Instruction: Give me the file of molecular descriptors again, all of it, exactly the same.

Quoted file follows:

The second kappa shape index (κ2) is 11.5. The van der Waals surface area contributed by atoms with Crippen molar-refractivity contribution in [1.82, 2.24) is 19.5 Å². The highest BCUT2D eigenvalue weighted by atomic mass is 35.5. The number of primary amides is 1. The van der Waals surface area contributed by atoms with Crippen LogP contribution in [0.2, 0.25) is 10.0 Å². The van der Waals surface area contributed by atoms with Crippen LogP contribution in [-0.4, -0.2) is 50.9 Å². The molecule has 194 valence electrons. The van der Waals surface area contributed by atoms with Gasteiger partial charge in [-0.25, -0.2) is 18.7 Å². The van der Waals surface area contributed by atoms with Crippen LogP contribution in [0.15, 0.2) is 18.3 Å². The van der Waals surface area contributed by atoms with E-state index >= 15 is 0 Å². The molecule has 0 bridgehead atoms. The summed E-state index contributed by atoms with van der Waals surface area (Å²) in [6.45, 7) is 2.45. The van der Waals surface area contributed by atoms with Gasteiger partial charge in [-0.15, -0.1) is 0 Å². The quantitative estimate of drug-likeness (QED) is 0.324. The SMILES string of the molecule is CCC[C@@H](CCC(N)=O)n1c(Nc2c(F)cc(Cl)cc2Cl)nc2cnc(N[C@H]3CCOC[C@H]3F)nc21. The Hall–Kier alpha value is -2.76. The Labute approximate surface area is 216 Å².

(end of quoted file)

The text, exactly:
The second kappa shape index (κ2) is 11.5. The van der Waals surface area contributed by atoms with Crippen molar-refractivity contribution in [1.82, 2.24) is 19.5 Å². The highest BCUT2D eigenvalue weighted by atomic mass is 35.5. The number of primary amides is 1. The van der Waals surface area contributed by atoms with Crippen LogP contribution in [0.2, 0.25) is 10.0 Å². The van der Waals surface area contributed by atoms with Crippen LogP contribution in [-0.4, -0.2) is 50.9 Å². The molecule has 194 valence electrons. The van der Waals surface area contributed by atoms with Gasteiger partial charge in [-0.25, -0.2) is 18.7 Å². The van der Waals surface area contributed by atoms with Crippen LogP contribution in [0.15, 0.2) is 18.3 Å². The van der Waals surface area contributed by atoms with E-state index >= 15 is 0 Å². The molecule has 0 bridgehead atoms. The summed E-state index contributed by atoms with van der Waals surface area (Å²) in [6.45, 7) is 2.45. The van der Waals surface area contributed by atoms with Gasteiger partial charge in [-0.15, -0.1) is 0 Å². The quantitative estimate of drug-likeness (QED) is 0.324. The SMILES string of the molecule is CCC[C@@H](CCC(N)=O)n1c(Nc2c(F)cc(Cl)cc2Cl)nc2cnc(N[C@H]3CCOC[C@H]3F)nc21. The Hall–Kier alpha value is -2.76. The Labute approximate surface area is 216 Å².